STARTING ON TWO WHEELS

I started riding dirt bikes when I was a kid. I went from an 800cc Yamaha in 1978 to different bikes over the years. My last bike was an XR650, which I got rid of about 12 years ago. Over the years, I’ve owned different off-road vehicles and have been involved in off-roading in one way or another. The first off-road vehicle I ever built was a 1996 80-Series Land Cruiser and the reliability of it was the best thing about it.

I picked up a Jeep Wrangler a few years ago because their Rubicon version was a solid base to start a new off-road build. My OVRLNDX Jeep JKU is actually my second Jeep. My first Jeep was my dad’s old XJ that I loved to drive everywhere back in the day. So, you can say that I’ve always liked Jeeps.

ONE THING LEADS TO ANOTHER

Besides off-roading, my other passion is photography, which is another reason why I purchased the Jeep. I wanted a vehicle capable enough to take me and my cameras to those awesome shoot locations. I’ve been interested in photography ever since I got my first Minolta AE1 and I also love camping and exploring, so the Jeep is perfect for that, too. 

I do a lot of research when it’s time to pick parts for the build. I also tend to go with brands that have a good reputation in the industry. I do most of the work myself, but not when it comes to fluid changes. It’s kind of a hassle to dispose of old fluids without harming the environment so I leave that up to the professionals.

My Jeep also does have a lot of custom parts like the drawer system in the back which I designed and built myself using aluminum extrusions and bracketry, wood and carpet lining materials. Also in the works is a custom air down/up system that I’m working out the kinks on. My favorite mods on the Jeep would have to be the wheels, tires, and suspension. Oh, and the rooftop tent. I can safely go to remote, picturesque and uncrowded places without the risk of getting stuck and I can spend more than a day doing it by having a safe and comfortable sleeping area. As a member of the overland community, I’ve learned a lot from others in the scene over the years. This community is like a family and I’ve met the most wonderful people ever! I’ve met several of my best friends through overlanding. 

I can’t over emphasize how much I like the Teraflex long-arm suspension because it offers the best on- and off-the-pavement ride and performance. The Genesis dual battery system also gives me so much peace of mind that my Jeep will always have enough juice to crank up even in Arctic weather. Recently, I went to 38” Milestar Patagonia tires…come on 38s! Although I like how my Jeep is set up already, there’s no end when building a Jeep! I’ll probably do a motor swap in the future given this Jeep already hit the 114K-mile mark on the original engine.

ADVENTURES OF A LIFETIME

One of my most memorable trips with the Jeep was a 10-day camping trip to Utah and Colorado. We camped in 100-degree weather in Utah and 29-degree weather in Colorado. We were wheelin’ in the most epic red rock trails in Moab and driving through astonishing mountain passes in Ouray. But when it comes to a local hangout, Anza Borrego is where I go. That desert is just full of beauty, with its amazing sandstone canyons and beautiful desert plants that look out of this world. It also offers hundreds of miles of off-road trails and numerous camping spots.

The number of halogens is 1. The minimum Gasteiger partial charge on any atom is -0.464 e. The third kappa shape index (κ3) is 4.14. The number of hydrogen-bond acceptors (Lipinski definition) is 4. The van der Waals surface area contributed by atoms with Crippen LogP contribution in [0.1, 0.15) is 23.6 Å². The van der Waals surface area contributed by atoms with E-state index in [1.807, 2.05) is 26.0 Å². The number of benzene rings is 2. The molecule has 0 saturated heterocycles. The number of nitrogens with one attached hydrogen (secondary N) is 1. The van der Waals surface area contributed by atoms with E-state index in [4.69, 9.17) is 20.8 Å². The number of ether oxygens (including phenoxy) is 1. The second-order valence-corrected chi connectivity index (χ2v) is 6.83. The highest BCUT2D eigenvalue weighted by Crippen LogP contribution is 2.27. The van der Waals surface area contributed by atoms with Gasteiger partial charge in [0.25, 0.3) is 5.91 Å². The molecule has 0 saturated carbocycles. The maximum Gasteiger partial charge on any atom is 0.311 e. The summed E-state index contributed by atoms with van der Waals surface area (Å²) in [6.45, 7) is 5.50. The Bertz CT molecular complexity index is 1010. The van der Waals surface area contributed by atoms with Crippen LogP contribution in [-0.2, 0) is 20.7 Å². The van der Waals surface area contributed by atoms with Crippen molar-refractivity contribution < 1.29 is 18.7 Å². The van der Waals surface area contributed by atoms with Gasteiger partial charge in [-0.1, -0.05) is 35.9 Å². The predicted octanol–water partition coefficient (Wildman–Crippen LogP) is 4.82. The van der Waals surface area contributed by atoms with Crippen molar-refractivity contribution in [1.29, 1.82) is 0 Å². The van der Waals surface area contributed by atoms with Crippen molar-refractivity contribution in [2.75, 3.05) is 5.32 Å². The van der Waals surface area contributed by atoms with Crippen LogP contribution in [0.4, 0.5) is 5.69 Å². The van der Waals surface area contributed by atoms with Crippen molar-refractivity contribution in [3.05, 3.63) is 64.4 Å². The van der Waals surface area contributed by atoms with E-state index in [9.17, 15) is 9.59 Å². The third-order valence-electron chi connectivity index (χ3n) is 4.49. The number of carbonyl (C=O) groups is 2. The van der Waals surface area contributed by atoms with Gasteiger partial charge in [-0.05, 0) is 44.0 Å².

I’ve been to a lot of places, but the most challenging trails I’ve ever done is Black Bear Pass in Colorado. Even though it’s not technically challenging, it sure is mentally tiring. My Jeep didn’t suffer any scars during the trip, but I was exhausted after coming down those narrow switchbacks. There were a lot of white-knuckle moments on that one! 

FAIL TO PLAN, PLAN TO FAIL

Even though the destination isn’t always set in stone, I do plan a route, download any maps needed, determine fuel and supply stops and mark waypoints and camping spots. I also check for camping rules for the area to know beforehand. It’s also important to determine the number of vehicles in the caravan. The group has to tread lightly to prevent any trail damage. 

I usually always check everything all the time, especially the suspension components that tend to come loose after an off-road trip. It’s also important to bring extra nuts and bolts, fluid and tools, just in case. 

It’s also important that you don’t go alone. I always travel with another vehicle as capable and prepared as mine. Bringing some type of communication device is also very important. Never go alone to places that you are not familiar with. Know your vehicle’s and your own limitations. Let someone at home know where you will be at all times.

Get familiar with the trails and tread lightly. Have a “pack it in, pack it out” philosophy. Educate yourself and understand why you are not supposed to bring firewood to camp. Instead, buy it where you’ll burn it or gather firewood on-site, if permitted. Learn about human waste disposal, too!